|Who knew pigeons were so colorful.|
|Coastal Red Poppy|
How I’ve Become So Dependent on the Internet
Evaluate your own use of the net, but for me it is rather frightening how hard it is to live without the internet. I recently saw (on the web) an interesting proposition. Would you be willing, it asked, to live without phone, tv, or the internet for one month, if at the end of the month you would be given $100,000? My answer was immediate, “Of course I would and could.” Now I’m not so sure.
We arrived at our timeshare, Scandinavian Village in Aviemore (Highlands), on Saturday evening. We were told that the free internet system was down, but that it’d be up in the morning. It wasn’t. In fact, we didn’t have internet in our unit for a full week. Not only that, but the system was poor all over town because BT was putting in a new fiber-optics system. So even in the usual “internet cafes” service was poor at best.
Suddenly we found we were cut off from our normal world. Weather forecasts weren’t available except the 20% accurate TV forecasting. Route planning that we’d left to the last minute wasn’t available—we had to rely on the five year old A-Z Map. Just try adding up those mileage numbers without a magnifying glass. I found that I relied greatly on the net for my entertainment and games. More important still was the fact that on-line banking wasn’t accessible. Paying bills would have to wait as would checking on our accounts. Most important, though, we felt out of touch with friends and family. We could still get and receive emails and texts on our iPhone, but gone were the face-to-face (sort of) contacts through Facebook. The one good aspect of our net draught was that we didn’t have to follow the news daily, but even then by the end of the week I was feeling a little news deprived.
Would I, could I…for a month…even for the Big Money? It’s a tougher question than I thought.
A Stay at a Castle (Sort Of)
We booked in for a week at Kilconquhar (as close as we can come, it’s pronounced kil-con-ker) Castle in the Kingdom of Fife about 12 miles from St Andrews. We traded our Worldmark credit through RCI for our week—rules say we can only do this once every four years.
The castle resort has hotel units in the castle proper, a couple of garden units connected to the castle (we stayed in one once), and small (2 bedroom) and large (four bedroom) villa units around the grounds. There’s a bar and two restaurants in the castle. On the grounds is an equestrian centre, a pool and games complex, exercise room, and tennis courts.
Our villa—Ginger Beer Villa 4— was a four bedroom, three bath, sauna, full kitchen, living room, dining room, loft play room, and patio unit.
|Anne enjoys her patio time and her gin.|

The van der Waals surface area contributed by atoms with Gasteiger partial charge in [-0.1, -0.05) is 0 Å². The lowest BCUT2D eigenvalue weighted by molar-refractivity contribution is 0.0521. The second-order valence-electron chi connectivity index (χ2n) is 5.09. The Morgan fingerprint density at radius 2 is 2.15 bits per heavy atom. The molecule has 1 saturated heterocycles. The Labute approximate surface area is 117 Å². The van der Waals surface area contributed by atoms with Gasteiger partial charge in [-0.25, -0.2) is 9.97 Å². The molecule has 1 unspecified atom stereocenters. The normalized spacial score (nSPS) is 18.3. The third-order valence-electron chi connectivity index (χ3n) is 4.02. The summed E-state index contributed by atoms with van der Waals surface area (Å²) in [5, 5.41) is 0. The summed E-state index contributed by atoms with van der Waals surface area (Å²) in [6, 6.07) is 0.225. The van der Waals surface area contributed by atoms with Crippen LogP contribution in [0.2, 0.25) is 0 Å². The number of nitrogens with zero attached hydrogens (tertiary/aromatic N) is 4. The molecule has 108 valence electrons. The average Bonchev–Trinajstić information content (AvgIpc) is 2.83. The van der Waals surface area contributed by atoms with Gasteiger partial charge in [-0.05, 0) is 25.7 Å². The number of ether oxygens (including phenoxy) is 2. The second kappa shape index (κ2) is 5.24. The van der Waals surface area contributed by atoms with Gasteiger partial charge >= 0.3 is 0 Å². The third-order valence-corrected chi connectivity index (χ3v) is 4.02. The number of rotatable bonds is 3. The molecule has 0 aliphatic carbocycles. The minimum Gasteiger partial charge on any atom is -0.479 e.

All Five Star. Yes, we have to admit that our life is great much of the time.
Kilconquhar Castle and its walled estate was the fortified great house of the local laird from about 1200 onwards. In 1266 the then laird Adam of Kilconquhar, Earl of Carrick, went on the Crusades in the train of Prince Edward of England. He died with his friend King Robert the Bruce of Scotland in Palestine in 1270. The castle and estate stayed with the family for several hundred years and finally was purchased by the Carstairs family in 1640. From there the estate eventually ended up being owned by Lord Lindsay and today the castle’s tartan is the Lindsay tartan and the Lindsay Room in the castle honours the family.
The village of Kilconquhar about a half mile from the castle is very much like a village in the Cotswolds of England, except it lacks the thatched roofs of England—quaint well-decorated houses along a narrow main street with a Norman-style church and one pub.
|Kilconquhar Parish Church|
|In the parish churchyard we found graves of Earls and Barons as well a famous golfer's family.|
We ate twice at the Kinnneuchar Inn. The food at the inn is quite good and locals are friendly. It’s a kind of small village Cheers. And while the castle resort is Five Star, the bistro in the castle could use some help. We booked in for steak night in the bistro and wondered why the crowd was rather sparse. It didn’t take long to find out.
|The Castle Bistro|
I ordered steak and tiger prawns (you know the big guys). When my dinner came the steak was there (and was tasty) but there were no prawns, just a sort of cream sauce. I asked the manager about the prawns and he said, “They’re in the sauce.” In the cream sauce were three hard, over-cooked baby cocktail shrimps—those were my King Prawns.
We found out from a waitress that the chef had run out of prawns so they substituted shrimps in a sauce. Whether it was the manager’s decision or the chef’s, somebody ought to learn the difference between shrimps and prawn and when to tell the customer the truth.
Other than that dinner foul-up, our stay at Kilconquhar Castle was lovely. We look forward to being able to return.
|His eyes were bigger than his stomach.|
|A windmill at St Monans used for drying salt.|
|St Monans Church and the Village|
The Ferry to Isle Arran
We came over to the Isle of Arran on a Caledonian MacBrayne ferry from Ardrossan on the Ayrshire (west) coast. At the beginning of the crossing they made a safety announcement and this is what we think we heard over the garbled speaker system:
|Sailing to the Isle of Arran|
“In the event of an emergency you will be instructed to swim. Do not attempt to take your luggage or your cars. Above all, stay calm and stroke firmly.
“Parents with children should keep them under control. Those out of control will be tossed overboard.
“Passengers traveling with pets should keep animals away from drink serving areas. Nobody likes a drunk dog. Have a good voyage.”
|Full Moon and the Elie Lighthouse|